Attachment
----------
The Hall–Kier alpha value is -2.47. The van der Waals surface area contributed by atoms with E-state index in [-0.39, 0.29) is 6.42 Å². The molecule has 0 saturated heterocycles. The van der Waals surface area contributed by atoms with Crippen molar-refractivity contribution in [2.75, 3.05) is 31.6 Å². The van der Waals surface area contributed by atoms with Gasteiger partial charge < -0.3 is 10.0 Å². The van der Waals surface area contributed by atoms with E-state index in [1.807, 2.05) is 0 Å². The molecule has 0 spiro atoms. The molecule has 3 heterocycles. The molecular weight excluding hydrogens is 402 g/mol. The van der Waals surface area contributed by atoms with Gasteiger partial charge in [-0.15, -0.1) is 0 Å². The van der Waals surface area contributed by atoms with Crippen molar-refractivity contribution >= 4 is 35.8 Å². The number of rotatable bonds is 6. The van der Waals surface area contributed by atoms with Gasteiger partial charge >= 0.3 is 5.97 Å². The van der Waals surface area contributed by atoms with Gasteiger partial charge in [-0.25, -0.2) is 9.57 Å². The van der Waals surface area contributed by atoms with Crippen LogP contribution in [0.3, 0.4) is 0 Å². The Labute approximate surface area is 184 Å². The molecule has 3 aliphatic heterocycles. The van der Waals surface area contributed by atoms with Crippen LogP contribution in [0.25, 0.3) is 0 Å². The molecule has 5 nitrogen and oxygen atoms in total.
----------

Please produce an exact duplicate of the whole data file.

The Hall–Kier alpha value is -2.47. The van der Waals surface area contributed by atoms with E-state index in [-0.39, 0.29) is 6.42 Å². The molecule has 0 saturated heterocycles. The van der Waals surface area contributed by atoms with Crippen molar-refractivity contribution in [2.75, 3.05) is 31.6 Å². The van der Waals surface area contributed by atoms with Gasteiger partial charge < -0.3 is 10.0 Å². The van der Waals surface area contributed by atoms with E-state index in [1.807, 2.05) is 0 Å². The molecule has 0 spiro atoms. The molecule has 3 heterocycles. The molecular weight excluding hydrogens is 402 g/mol. The van der Waals surface area contributed by atoms with Gasteiger partial charge in [-0.15, -0.1) is 0 Å². The van der Waals surface area contributed by atoms with Crippen molar-refractivity contribution >= 4 is 35.8 Å². The number of rotatable bonds is 6. The van der Waals surface area contributed by atoms with Gasteiger partial charge >= 0.3 is 5.97 Å². The van der Waals surface area contributed by atoms with Gasteiger partial charge in [-0.25, -0.2) is 9.57 Å². The van der Waals surface area contributed by atoms with Crippen LogP contribution in [0.3, 0.4) is 0 Å². The Labute approximate surface area is 184 Å². The molecule has 3 aliphatic heterocycles. The van der Waals surface area contributed by atoms with Crippen LogP contribution in [0.25, 0.3) is 0 Å². The molecule has 5 nitrogen and oxygen atoms in total.